The nine-story hotel, which will carry the Hampton Inn by Hilton, Home2 Suites by Hilton flags, will have 213 guest rooms and include a ground-floor Starbucks. It will be built on a currently vacant parcel at 1155 E. Kennedy Blvd., which is just under an acre.

You may remember this project, which we originally said was quite dead on the street.

From the Business Journal – click on picture for article

From the Business Journal – click on picture for article

Over time, they have tweaked it to include a Starbucks and pedestrian-friendly coverings, which are good. However, the parking garage is still not very good, especially from the angle where it is really visible, nor is the little parking lot for check-in.  And, while we can’t tell what the materials will be, we have a feeling it will very much resemble a generic hotel at a highway exit (except it will have a garage). And the street will still be quite dead.

While we are all for adding a hotel (or two), we think it could be better, but this is what we will get.

Impact Fees – The Real Point

While looking up the transportation bills, we came across another proposed bill by the same State Senator, this one regarding impact fees (here).  It says this, which we think is fine:

(e) Collection of the impact fees may not occur earlier than the issuance of the building permit for the property that is subject to the fee.

(f) The impact fee must be reasonably connected to, or have a rational nexus with, the need for additional capital facilities and the increased impact generated by the new residential or commercial construction.

Collecting the fees with the permit has a certain logic, and the fees should be connected to the impact.  Though, it should be noted, that whether the impact is connected can be an issue. For instance, it can be fairly argued that the impact of a house in Riverview can be quite high, especially if the resident works downtown, the impact will be on roads being all the way to downtown.  Yet, others would argue that the impact would just be in Riverview right around the house.  But, we’ll set that aside for a minute because the bills also have this:

(g) The impact fee must be reasonably connected to, or have a rational nexus with, the expenditures of the funds collected and the benefits accruing to the new residential or commercial construction.

(h) The local government must specifically earmark funds collected by the impact fees for use in acquiring capital facilities to benefit the new residents.

(i) The collection or expenditure of the impact fee revenues may not be used, in whole or part, to pay existing debt or be used for prior approved projects unless the expenditure is reasonably connected to, or has a rational nexus with, the increased impact generated by the new residential or commercial construction.

While section (i) makes some sense in that impact fees should not be levied to make up for past deficiencies, there is a problem with the three overall.  Impact fees are not levied for the benefit of the new residents, tenants or developments.  They are levied to mitigate the impact of new residents, tenants or developments on what is already there.  As such, they are for the benefit of the people already there.  For instance, if a road has a level of service before a new development, the impact fee it to pay for improvements to maintain the level of service after the new development.  That is a benefit to the people who are already there and using the road – so they do not have to pay the cost of the impact of the new development on their roads.   In other words, it is not just about building new intersections at the entrance just to make the new development more attractive.  It is about fixing a road so people who are already there can still get around, not necessarily right around a new development. (The same with schools – it is so the new residents do not overburden the existing schools.)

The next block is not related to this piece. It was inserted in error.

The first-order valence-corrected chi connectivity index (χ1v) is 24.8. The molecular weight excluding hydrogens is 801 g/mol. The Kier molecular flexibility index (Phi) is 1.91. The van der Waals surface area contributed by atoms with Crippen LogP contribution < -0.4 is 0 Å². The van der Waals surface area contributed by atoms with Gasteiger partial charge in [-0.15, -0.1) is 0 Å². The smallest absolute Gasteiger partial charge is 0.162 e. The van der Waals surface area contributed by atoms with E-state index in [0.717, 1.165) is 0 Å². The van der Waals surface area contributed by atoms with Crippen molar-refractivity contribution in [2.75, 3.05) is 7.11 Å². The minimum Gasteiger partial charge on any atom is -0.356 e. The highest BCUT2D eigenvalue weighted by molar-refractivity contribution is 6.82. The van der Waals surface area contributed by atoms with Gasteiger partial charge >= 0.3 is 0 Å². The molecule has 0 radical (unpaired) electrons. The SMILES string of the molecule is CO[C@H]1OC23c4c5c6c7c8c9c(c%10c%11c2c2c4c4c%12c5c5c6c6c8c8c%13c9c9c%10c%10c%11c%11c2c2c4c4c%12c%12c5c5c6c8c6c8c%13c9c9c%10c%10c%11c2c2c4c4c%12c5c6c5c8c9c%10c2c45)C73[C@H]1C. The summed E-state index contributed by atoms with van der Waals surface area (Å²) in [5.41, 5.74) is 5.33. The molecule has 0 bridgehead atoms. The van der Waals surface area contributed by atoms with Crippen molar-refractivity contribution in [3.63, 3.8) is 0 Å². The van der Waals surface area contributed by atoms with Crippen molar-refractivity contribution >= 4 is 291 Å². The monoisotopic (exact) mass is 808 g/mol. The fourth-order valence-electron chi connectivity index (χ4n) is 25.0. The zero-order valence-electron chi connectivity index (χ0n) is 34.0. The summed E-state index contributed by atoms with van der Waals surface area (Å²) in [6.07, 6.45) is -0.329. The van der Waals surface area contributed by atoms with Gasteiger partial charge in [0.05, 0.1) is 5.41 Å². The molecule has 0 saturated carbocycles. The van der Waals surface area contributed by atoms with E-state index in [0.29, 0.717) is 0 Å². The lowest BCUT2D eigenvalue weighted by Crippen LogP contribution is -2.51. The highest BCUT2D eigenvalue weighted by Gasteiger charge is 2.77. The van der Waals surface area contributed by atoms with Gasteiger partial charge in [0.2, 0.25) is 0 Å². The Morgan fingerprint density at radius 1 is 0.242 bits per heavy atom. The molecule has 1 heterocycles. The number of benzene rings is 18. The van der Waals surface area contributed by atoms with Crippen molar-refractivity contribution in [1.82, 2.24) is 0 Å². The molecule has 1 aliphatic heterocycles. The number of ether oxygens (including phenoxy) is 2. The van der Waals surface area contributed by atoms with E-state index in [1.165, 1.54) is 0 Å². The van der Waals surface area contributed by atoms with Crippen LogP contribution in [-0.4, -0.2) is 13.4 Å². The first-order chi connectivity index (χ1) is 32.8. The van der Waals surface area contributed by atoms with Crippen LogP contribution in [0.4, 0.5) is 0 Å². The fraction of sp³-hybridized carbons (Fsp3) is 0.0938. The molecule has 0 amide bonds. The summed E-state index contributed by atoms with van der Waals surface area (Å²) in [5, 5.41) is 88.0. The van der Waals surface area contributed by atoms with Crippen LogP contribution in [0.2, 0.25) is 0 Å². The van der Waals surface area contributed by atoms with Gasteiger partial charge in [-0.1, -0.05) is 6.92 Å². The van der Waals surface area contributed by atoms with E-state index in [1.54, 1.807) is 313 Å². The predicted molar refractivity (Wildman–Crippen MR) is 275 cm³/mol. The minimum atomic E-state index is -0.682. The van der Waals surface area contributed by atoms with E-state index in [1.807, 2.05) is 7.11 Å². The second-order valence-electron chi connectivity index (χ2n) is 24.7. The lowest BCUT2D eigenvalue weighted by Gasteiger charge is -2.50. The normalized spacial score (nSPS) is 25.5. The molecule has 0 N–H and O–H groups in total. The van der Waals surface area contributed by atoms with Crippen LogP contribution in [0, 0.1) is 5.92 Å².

In fact, part of the problem with how impact fees have been levied (aside from waiving them so often) has been that they have ignored impacts caused by development that have been farther away for those development.  Those burdens have been borne by other residents and businesses whose tax money has essentially subsidized new development and profits for developers.   And, of course, it is not just for roads, it can be other infrastructure (especially with mobility fees).

As such, any properly levied and used impact fee arguably will not comply with the language this proposal.

We are not going to speculate about the motives or intent to the bill.  We will assume that it has been proposed to prevent possible abuses (such as the county Commission trying to get new development to pay for the rank failure to properly plan in the past).  However, the language should be tweaked to properly represent the purpose of impact fees – to protect the tax payer from having to subsidize new development – which is benefit to the present taxpayer, not the developers and not the new residents.

Built Environment – Interesting Read/Good Point

URBN Tampa Bay pointed out an interesting article on density. You can find their post here and the article here.

It is not long so you can read it yourself, but the main point is this:

Putting aside the loaded language of that last quote, what each of these share is the belief that there’s a “right” way to build cities. In their view there’s a balanced amount of development—somewhere between two-story dingbats and 80-story skyscrapers—that will make everyone happy. This mindset is no less destructive than Goldilocks herself, but on a scale far beyond that of a single household’s personal property.